• It’s good to experience to distinct mode of evangelism. In that you’re not _casually_ talking about Jesus. It’s not merely ad hoc. You are deliberately sharing the good news of the gospel — on purpose. You are a messenger. Here you’re especially OK with people rejecting you. With being turned down. With having to endure 20 “no thank you” responses before God provides an evangelistic conversation.
  • A lot of “friendship evangelism” or “lifestyle evangelism” talk from the 80’s and 90’s justified an abdication of our responsibility as Christians to do actual evangelism. It was a half-truth, since it tapped into into our duty to build relationships and demonstrate our faith by our works. But it tended to undercut the legitimacy and importance of doing actual verbal evangelism, something we can and should do even without pre-established relationships.
  • Evangelism itself is the actual sharing of the good news, or at least the conscious activity with the _imminent_ goal of sharing the good news. It doesn’t necessarily have to result in relationships. Nor does it depend on them.

Related: I recently finished a 6-week series on conversational evangelism.

Questions when approaching the Bible

  • Am I willing to do the work to “rightly divide” this text?
  • Do I have basic reading comprehension? Do I even know the text, or am I hastily making ignorant conclusions?
  • Am I depending on God in prayer for the Holy Spirit to open my eyes?
  • Am I optimistic about generally knowing the basic meaning?
  • Am I content with the incomprehensibility of God and his works? Does this lead me to worship or to frustration?
  • Am I posturing myself before the Bible as God’s very inerrant, inspired, binding, infallible word? Am I putting myself under the word or over it?
  • Am I willing to bend the intellectual knee, though the text may offend my cultured, sophisticated, modern sensibilities?
  • Would the truth of this text rebuke me or cause me inconvenience? Am I motivated to avoid the meaning of this text?
  • Am I committed to principled, courageous obedience, no matter whatever it says?
  • Do I see this text as merely old, or as having ongoing, living, active power, as the very word of God?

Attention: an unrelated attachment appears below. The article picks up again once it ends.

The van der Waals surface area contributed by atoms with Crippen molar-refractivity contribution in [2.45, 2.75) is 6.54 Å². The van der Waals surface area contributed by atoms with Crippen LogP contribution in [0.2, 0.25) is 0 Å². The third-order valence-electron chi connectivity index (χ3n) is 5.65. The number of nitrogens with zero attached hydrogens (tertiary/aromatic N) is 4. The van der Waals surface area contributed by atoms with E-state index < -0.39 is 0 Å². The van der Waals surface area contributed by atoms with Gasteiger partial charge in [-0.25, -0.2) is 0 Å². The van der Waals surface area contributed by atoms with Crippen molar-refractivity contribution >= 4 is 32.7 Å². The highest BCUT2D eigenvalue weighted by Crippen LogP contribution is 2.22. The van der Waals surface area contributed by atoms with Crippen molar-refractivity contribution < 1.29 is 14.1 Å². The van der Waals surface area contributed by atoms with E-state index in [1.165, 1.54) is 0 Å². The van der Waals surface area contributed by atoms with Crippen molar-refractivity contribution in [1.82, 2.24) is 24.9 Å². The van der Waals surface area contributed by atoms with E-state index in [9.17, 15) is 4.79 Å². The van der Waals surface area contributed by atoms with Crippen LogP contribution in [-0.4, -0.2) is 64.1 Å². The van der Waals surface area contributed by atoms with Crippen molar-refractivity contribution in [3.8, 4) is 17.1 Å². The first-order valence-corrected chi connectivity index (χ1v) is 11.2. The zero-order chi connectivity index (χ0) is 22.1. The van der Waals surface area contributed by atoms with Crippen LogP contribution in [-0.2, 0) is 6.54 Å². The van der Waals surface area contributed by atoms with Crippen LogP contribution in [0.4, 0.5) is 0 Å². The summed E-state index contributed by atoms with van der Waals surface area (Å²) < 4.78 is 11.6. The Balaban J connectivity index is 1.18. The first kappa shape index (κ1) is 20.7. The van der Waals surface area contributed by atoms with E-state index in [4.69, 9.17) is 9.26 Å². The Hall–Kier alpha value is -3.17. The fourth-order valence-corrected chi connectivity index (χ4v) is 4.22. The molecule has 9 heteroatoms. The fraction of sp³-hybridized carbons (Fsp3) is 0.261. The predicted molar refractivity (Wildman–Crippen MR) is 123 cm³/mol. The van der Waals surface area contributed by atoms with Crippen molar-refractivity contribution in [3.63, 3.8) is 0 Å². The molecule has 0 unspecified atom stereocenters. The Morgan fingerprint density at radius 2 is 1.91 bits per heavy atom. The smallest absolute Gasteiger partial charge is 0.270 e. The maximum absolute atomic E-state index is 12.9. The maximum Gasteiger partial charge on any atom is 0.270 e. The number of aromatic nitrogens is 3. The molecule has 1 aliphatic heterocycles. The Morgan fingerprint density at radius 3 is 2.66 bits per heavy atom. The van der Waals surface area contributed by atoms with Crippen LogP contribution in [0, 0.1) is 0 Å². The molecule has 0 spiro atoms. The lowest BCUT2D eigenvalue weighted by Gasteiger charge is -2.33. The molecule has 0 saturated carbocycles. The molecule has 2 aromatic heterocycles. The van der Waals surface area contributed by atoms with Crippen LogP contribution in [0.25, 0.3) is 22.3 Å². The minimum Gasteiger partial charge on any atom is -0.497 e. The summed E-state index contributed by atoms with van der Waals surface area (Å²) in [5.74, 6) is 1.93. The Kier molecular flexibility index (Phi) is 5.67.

• What does a trusted Christian community have to say about this text? Am I making an abrupt departure from historic Christianity?
  • Do I desire to be one in mind with other believers?

Loving the least of these

The thirsty, hungry, sick, and imprisoned in Matthew 25:31-46 are the “least of these.” This is not generic to humanitarian aid (though that’s elsewhere in Matthew 6:1; cf. Galatians 6:10).

“Least of these” is idiomatic to the disciples of Jesus. Jesus himself says that these are his “brothers” (25:40; cf. 10:42, 18:6, 18:10, 18:14).

Giving a drink of water to the “least of these” means expressing practical affection to fellow believers, especially when they’re in trouble.

We learn elsewhere that the world loves to hate such disciples (John 15:18-25). So loving them comes at a cost: Guilt by association. Loss of social capital and cultural respectability. Someday, perhaps even your livelihood.

So when you see the world heap shame on a faithful believer, enraged, shouting “Great is Artemis of the Ephesians!”, rise up.

Sacrifice your cultural respectability. Despise the praise of man. Embrace the “shame” of being Christian. Give the drink of water to the untouchable brother.

Train your eyes to look for the believers that the world hates, and throw in your lot with them. And hear Jesus say, “Come, you who are blessed by my Father, inherit the kingdom prepared for you from the foundation of the world.” (Matthew 25:34).

But if you find yourself joining the dog pile of disdain on believers, be warned: “Do you not know that friendship with the world is enmity with God? Therefore whoever wishes to be a friend of the world makes himself an enemy of God.” (James 4:4)


The term “least” of these (25: 40, 45) uses the superlative form of the adjective “little one,” which is one of Matthew’s unique ways of referring to Christians (10: 42; 18: 6, 10, 14; cf. 5: 19; 11: 11). Matthew 10:40-42 offers a close parallel with its promise of reward for those who offer even small acts of kindness to itinerant disciples. So it seems most likely that Jesus is referring to deeds of compassion done for suffering, persecuted Christian emissaries. Because one has accepted the message of the gospel, one is concerned to care for its messenger. Moreover, these “sheep” are not, as it is sometimes alleged, surprised that they are accepted as Christ’s followers (the “anonymous Christian” theory); they are surprised only when they are told that they ministered directly to Jesus, since he no longer lives on earth in incarnate form. But Jesus assures them that he is present in every one of his followers to whom they have ministered. None of this absolves us of the responsibility to care for the non-Christian needy of our world; we simply have to turn to other texts for that teaching.

Blomberg, Craig L. (2009-08-01). Jesus and the Gospels (p. 380). B&H Publishing Group. Kindle Edition.

See also: